Juno has nearly picked a hole in his takeout box by the time he’s back in their room, trying to decide where to park himself. It’s still freezing in here, even more with the loss of sunlight, but curling back up in bed together feels wrong, somehow, with the distance they’ve kept. Juno Steel doesn’t have much experience making people comfortable. It’s kind of, well— Doing the exact opposite is kind of his thing, given a past to extrapolate from.

Quiet footsteps behind him. Juno turns, watches him close the door, and watches a pair of eyes watch him right back.

There’s a flash in those bright, bright eyes. Juno’s seen it before, this morning and all those weeks back at the junkyard. Sharp, unknowable like the void of space—Juno feels, deep in his gut, a prophetic paranoia that Peter Nureyev is about to kill him in cold blood for the crime of knowing his name.

It passes, like all strange fantasies pass. Gone like the frost on his window by noon.

“What should I call you?” Juno asks. Some part of him feels guilty for bringing it up, as if either of them could be thinking about anything else.

“Rex in public, still,” he says. His posture is thawing slowly. His shoulders dip slightly, a familiar easy slouch. “Peter when it’s just the two of us. If you like.”

“Got a preference?”

He chuckles. Juno has heard him laugh a dozen different ways—throaty and real, sardonic and dry, condescending pity—but this mirthless thing that comes out of him now is new.

“I haven’t had the luxury of one in a very long time,” he says. His back straightens, a long inhale through his nose, and he levels a look at Juno that makes him feel like he should be wearing a tie. Or a laser-proof vest. “There’s quite a lot I can’t tell you, Juno.”

“Fine by me.” Juno swallows down the stubborn curiosity crawling up his throat. Not the goddamn time.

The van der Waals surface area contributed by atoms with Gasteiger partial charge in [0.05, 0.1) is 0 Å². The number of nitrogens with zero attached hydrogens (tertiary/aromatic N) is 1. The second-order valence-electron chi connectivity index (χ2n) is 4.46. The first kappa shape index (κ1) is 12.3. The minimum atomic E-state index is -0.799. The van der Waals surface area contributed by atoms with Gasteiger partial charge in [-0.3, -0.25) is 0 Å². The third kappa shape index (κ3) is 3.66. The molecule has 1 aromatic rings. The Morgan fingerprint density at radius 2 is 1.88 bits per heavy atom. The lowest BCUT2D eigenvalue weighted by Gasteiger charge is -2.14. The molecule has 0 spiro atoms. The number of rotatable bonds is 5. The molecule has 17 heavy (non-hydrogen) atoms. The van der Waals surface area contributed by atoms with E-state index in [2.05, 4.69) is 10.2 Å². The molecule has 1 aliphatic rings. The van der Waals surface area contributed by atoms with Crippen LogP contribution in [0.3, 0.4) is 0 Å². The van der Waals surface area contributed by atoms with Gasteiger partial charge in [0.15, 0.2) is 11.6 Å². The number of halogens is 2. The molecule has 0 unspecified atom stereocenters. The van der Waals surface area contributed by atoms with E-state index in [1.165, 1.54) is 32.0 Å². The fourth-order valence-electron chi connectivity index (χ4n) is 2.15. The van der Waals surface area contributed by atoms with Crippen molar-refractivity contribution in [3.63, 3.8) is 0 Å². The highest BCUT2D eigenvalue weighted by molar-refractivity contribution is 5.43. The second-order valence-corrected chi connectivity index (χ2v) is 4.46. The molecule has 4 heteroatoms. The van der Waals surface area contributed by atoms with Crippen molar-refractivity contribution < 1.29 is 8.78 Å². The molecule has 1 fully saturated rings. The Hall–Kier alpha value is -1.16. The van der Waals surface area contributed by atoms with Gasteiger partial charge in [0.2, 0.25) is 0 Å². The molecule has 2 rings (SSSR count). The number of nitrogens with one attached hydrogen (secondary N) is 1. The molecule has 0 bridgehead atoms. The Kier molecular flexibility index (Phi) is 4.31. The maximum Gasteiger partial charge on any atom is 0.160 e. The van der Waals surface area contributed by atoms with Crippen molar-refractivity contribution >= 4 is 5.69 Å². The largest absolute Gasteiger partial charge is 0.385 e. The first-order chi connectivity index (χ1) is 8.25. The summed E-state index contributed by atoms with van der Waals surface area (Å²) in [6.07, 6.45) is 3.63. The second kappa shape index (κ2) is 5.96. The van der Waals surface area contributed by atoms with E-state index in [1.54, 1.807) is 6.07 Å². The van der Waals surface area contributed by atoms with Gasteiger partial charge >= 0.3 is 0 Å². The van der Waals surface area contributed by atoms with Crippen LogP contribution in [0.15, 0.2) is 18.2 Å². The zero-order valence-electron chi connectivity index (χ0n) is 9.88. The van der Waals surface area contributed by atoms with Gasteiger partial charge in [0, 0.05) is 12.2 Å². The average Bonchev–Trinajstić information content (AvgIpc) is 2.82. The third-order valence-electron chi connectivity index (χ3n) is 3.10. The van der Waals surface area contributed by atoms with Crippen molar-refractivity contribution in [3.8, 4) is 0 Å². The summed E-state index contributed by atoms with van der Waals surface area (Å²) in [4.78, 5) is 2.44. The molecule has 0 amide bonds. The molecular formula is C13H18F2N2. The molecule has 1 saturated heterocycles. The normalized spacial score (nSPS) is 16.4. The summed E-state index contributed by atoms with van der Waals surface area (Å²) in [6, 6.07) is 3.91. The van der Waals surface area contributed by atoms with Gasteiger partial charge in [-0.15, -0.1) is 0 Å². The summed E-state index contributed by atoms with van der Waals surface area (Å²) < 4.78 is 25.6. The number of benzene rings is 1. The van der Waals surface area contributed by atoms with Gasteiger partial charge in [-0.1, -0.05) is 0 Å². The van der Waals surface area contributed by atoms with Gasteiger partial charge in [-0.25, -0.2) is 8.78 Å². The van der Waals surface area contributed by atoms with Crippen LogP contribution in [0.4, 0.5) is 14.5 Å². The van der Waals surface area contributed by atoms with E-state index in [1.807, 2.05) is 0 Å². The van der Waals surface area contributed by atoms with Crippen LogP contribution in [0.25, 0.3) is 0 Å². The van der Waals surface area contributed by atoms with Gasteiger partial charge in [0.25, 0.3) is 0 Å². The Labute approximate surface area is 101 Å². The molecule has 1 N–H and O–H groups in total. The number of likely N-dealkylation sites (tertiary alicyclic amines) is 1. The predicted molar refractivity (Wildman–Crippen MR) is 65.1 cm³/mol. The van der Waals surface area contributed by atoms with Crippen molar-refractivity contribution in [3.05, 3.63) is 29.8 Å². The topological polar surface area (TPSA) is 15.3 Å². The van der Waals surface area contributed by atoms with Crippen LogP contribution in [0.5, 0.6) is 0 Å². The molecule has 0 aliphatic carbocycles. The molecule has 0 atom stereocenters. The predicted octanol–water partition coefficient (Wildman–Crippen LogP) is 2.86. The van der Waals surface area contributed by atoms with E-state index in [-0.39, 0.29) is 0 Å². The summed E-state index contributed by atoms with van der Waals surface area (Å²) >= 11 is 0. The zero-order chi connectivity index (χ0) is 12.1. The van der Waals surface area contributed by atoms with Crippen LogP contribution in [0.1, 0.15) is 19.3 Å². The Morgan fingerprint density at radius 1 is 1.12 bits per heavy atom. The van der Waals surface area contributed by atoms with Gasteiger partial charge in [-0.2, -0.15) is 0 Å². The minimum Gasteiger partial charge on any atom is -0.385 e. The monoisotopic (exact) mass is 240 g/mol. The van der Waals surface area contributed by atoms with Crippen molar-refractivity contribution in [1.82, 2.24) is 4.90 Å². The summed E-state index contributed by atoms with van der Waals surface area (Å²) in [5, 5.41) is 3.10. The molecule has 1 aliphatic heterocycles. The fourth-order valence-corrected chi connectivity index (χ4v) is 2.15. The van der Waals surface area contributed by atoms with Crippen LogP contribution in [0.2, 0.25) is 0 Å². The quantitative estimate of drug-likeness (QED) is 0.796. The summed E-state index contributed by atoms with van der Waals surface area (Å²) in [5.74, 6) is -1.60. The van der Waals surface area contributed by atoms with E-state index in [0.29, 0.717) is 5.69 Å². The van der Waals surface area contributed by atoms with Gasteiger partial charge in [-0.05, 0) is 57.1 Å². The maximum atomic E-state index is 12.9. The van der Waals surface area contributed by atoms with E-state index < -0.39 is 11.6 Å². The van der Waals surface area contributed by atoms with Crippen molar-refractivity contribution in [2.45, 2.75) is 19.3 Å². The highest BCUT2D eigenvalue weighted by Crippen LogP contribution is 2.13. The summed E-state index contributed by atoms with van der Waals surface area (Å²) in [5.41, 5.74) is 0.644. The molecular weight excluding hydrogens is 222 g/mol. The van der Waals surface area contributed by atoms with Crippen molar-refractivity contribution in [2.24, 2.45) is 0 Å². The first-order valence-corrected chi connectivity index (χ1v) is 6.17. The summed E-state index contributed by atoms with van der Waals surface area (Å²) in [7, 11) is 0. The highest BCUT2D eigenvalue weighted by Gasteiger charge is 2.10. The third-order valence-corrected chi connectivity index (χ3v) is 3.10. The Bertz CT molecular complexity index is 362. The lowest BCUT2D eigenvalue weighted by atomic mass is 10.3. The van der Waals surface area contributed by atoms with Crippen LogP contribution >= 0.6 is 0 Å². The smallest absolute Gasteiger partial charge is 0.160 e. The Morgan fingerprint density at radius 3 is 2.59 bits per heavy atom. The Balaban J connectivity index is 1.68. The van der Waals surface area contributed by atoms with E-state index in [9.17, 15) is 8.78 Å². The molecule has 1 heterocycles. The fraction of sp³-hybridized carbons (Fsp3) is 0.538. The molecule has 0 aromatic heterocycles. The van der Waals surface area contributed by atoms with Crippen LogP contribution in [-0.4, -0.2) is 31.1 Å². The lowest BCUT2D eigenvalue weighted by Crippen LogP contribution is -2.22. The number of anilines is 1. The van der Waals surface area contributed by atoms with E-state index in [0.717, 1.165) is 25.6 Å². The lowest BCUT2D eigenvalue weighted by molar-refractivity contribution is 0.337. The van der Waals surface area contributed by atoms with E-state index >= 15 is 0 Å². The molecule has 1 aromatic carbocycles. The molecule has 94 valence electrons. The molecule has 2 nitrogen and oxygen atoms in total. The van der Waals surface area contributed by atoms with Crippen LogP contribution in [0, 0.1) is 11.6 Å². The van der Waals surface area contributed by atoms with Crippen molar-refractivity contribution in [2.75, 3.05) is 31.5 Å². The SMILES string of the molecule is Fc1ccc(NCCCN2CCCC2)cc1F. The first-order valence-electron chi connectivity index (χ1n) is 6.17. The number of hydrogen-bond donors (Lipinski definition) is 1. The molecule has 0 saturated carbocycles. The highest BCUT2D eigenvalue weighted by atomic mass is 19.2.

“But I can tell you that… that name, my birth name—” He clears his throat and settles into his desk chair. The wheels squeak a bit under his weight. “It’s very important that you don’t tell anyone. Anyone at all.”

“Okay.”

“I mean it, Juno. Even Rita, or—”

“I said I got it.” Juno’s tone turns harsher than he means it to. “You’re not the only guy with secrets, alright?” I know what something like that is worth, he doesn’t say.

They sit, a beat, in silence.

“Well.” He clears his throat again. His fingers trace over the edge of his chair, long and restless. “I hope you treat this secret of mine with as much care you would your own.”

“Yeah,” he agrees, and remembers the promise he made earlier, to be a good friend for once. Failed step one. Juno opens his box and starts shoveling falafel into his mouth. “You gonna eat yours, or what,” Juno swallows, “Peter?”

The edges of his eyes crinkle behind the shiny shield of his glasses.

“Since you went to all the trouble,” Peter says, reaching for his own takeout container.

Somewhere, deep in the building, the heater kicks to life.

 


 

December 29, XXX34

 

“Hey, Peter,” Juno says, “toss me my comms.”

That’s what starts it.

There’s a dead silence from behind him. Juno turns, about to repeat himself, and sees Peter standing stock-still in the middle of the room, fingertips just resting against where Juno’s comms lie on the nightstand.

He looks up, and his face is gaunt and haunted. That’s fear—no, that’s panic, Juno knows that look. He even knows it on Peter, now that he’s got enough of the pieces to see the outline of the puzzle.

“Are you, um,” Juno doesn’t know what word could possible suffice, since the guy is definitely not okay. “Okay?” Dammit.

“Yes.” He nods. “Right. Yes, I’m fine. I’ll be fine.” Some of the color comes back to his cheeks. The little movements that reassure Juno he’s alive and breathing replace his sudden stillness. “It’s just… I haven’t heard—” he clears his throat. “I haven’t been called by my name in a long time.”